Our assignment series is open to everyone. We’re hoping you’ll wanna play along! The most creative entry wins!

We will post all of the entries on our Facebook page, and post a few of our favorites on our blog, complete with a link back to your blog or website.

How to enter :

Images should be sized to 590 pixels on the long side. (If you need help figuring that out, ask your favorite Shootstyler.) And by all means, slap that logo on there if you have one! You can enter up to one photo a day for the duration of the assignment. Email your entry to:


We have an album on our Facebook fan page. When the entries start coming in, we’ll post them there first. Check in with us at Facebook if you are looking for some inspiration.


The deadline is May 17! Let’s have fun doing this together!!  Assignment series: “Panache”


Quick, Easy, (and cheap) High Key Fashion Lighting for Fun & Profit

April 27th, 2012  |  by  |  published in Featured, Shoot

This post is a little different from my normal wedding posts, but this is the time of year I’m not shooting very many weddings.  It’s the off season, those golden months of leisure, where I get to sit around and never touch a camera…right?  Well that works, for a couple of weeks, but then I get bored, and want to take some pictures.  So every year about this time, I challenge myself to try something new.  This year I wanted to try classic pinup photos.  But as a personal project, I didn’t want to spend a lot of money.  So in this post, I’m going to show you how I was able to create classic high key fashion lighting for less than $100.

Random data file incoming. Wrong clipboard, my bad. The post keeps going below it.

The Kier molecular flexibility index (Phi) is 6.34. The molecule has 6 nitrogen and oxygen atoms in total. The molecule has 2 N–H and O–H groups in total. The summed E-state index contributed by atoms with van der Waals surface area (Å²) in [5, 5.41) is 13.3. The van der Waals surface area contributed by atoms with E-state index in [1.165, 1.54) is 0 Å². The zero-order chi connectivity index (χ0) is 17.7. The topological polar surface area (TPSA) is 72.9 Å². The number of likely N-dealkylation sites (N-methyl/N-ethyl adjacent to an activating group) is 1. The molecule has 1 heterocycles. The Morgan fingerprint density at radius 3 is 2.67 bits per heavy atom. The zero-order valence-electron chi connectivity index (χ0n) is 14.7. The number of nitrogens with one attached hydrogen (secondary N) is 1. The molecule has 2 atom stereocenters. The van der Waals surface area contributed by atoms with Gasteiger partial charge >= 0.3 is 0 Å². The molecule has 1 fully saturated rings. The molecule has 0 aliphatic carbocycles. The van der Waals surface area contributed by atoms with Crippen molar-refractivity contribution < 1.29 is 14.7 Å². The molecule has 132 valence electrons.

Alright, so in order to spend less than $100, you have to make sure you have three small flashes, and a way to trigger them from your camera.  Plus light-stands and at least one umbrella bracket for your light stand.  I already had all of the above, so my $100 was spent on a 60″ parabolic shoot through umbrella (for my key light), and a 9 foot roll of white seamless paper.   For my flashes, I used Canon’s new 600ex-RT’s triggered by a Canon ST-E3-RT Wireless Transmitter, but could have used any three small flashes.

Setup is super easy, I set up two of the three flashes (Flash A & Flash B) approximately 3 feet from the backdrop, aimed at the backdrop to light the white paper.  My goal was to blow it completely out.  I placed the third flash (Flash C) on the umbrella bracket aimed into the umbrella.  My goal with this flash was to light the model.  The parabolic umbrella, gave a wonderful, soft, wrap around light.  I lowered the wide angle diffusers on all three flashes to maximize the spread of light.

And that’s it!  I adjusted my flash output to balance output and recycle time.  With my newer Canon bodies, I have no problem using ISO3200.  That meant I could keep my flash power very low and still achieve an aperture of f8, giving me plenty of depth of field.  And with the flash power that low, my recycle time was very good.  Shooting at moderate speed, I didn’t have to wait for the flashes to recycle.

Straight out of camera the images look great.  And with a little love in photoshop I can make them look even better.

So there you have it – using flashes you already own, a $30 umbrella, and a roll of white paper, it’s easy to create high key fashion lighting for fun and profit.

Here’s the umbrella: http://www.adorama.com/LTU60T.html


Make Money Fast!

March 28th, 2012  |  by  |  published in Featured, Shoot